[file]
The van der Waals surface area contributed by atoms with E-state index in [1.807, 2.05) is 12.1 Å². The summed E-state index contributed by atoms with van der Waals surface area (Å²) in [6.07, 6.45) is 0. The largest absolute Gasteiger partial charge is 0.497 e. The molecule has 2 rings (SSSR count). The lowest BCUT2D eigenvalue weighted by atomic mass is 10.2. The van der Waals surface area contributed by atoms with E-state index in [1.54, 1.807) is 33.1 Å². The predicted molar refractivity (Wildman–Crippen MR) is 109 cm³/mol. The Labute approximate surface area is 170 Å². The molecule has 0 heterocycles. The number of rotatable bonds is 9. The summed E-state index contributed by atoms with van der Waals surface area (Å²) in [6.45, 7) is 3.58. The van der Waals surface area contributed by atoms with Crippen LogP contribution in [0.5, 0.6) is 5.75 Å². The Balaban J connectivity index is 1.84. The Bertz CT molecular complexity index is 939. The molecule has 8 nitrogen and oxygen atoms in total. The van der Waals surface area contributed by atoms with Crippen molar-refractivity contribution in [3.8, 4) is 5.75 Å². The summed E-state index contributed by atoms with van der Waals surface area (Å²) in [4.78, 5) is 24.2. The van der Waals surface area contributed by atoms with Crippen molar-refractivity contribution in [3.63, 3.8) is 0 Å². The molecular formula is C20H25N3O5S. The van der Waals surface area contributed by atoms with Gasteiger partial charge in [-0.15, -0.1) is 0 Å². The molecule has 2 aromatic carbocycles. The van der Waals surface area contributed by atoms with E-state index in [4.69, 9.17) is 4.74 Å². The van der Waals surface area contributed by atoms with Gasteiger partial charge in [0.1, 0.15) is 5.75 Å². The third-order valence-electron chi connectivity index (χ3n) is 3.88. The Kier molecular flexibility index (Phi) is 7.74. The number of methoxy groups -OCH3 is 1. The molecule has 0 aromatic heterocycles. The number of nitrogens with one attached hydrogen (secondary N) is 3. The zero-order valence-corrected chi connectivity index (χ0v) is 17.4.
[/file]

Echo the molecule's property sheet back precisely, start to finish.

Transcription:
The van der Waals surface area contributed by atoms with E-state index in [1.807, 2.05) is 12.1 Å². The summed E-state index contributed by atoms with van der Waals surface area (Å²) in [6.07, 6.45) is 0. The largest absolute Gasteiger partial charge is 0.497 e. The molecule has 2 rings (SSSR count). The lowest BCUT2D eigenvalue weighted by atomic mass is 10.2. The van der Waals surface area contributed by atoms with E-state index in [1.54, 1.807) is 33.1 Å². The predicted molar refractivity (Wildman–Crippen MR) is 109 cm³/mol. The Labute approximate surface area is 170 Å². The molecule has 0 heterocycles. The number of rotatable bonds is 9. The summed E-state index contributed by atoms with van der Waals surface area (Å²) in [6.45, 7) is 3.58. The van der Waals surface area contributed by atoms with Crippen LogP contribution in [0.5, 0.6) is 5.75 Å². The Balaban J connectivity index is 1.84. The Bertz CT molecular complexity index is 939. The molecule has 8 nitrogen and oxygen atoms in total. The van der Waals surface area contributed by atoms with Crippen molar-refractivity contribution in [3.8, 4) is 5.75 Å². The summed E-state index contributed by atoms with van der Waals surface area (Å²) in [4.78, 5) is 24.2. The van der Waals surface area contributed by atoms with Crippen molar-refractivity contribution in [3.63, 3.8) is 0 Å². The molecular formula is C20H25N3O5S. The van der Waals surface area contributed by atoms with Gasteiger partial charge in [-0.15, -0.1) is 0 Å². The molecule has 2 aromatic carbocycles. The van der Waals surface area contributed by atoms with E-state index in [4.69, 9.17) is 4.74 Å². The van der Waals surface area contributed by atoms with Gasteiger partial charge in [0.1, 0.15) is 5.75 Å². The third-order valence-electron chi connectivity index (χ3n) is 3.88. The Kier molecular flexibility index (Phi) is 7.74. The number of methoxy groups -OCH3 is 1. The molecule has 0 aromatic heterocycles. The number of nitrogens with one attached hydrogen (secondary N) is 3. The zero-order valence-corrected chi connectivity index (χ0v) is 17.4.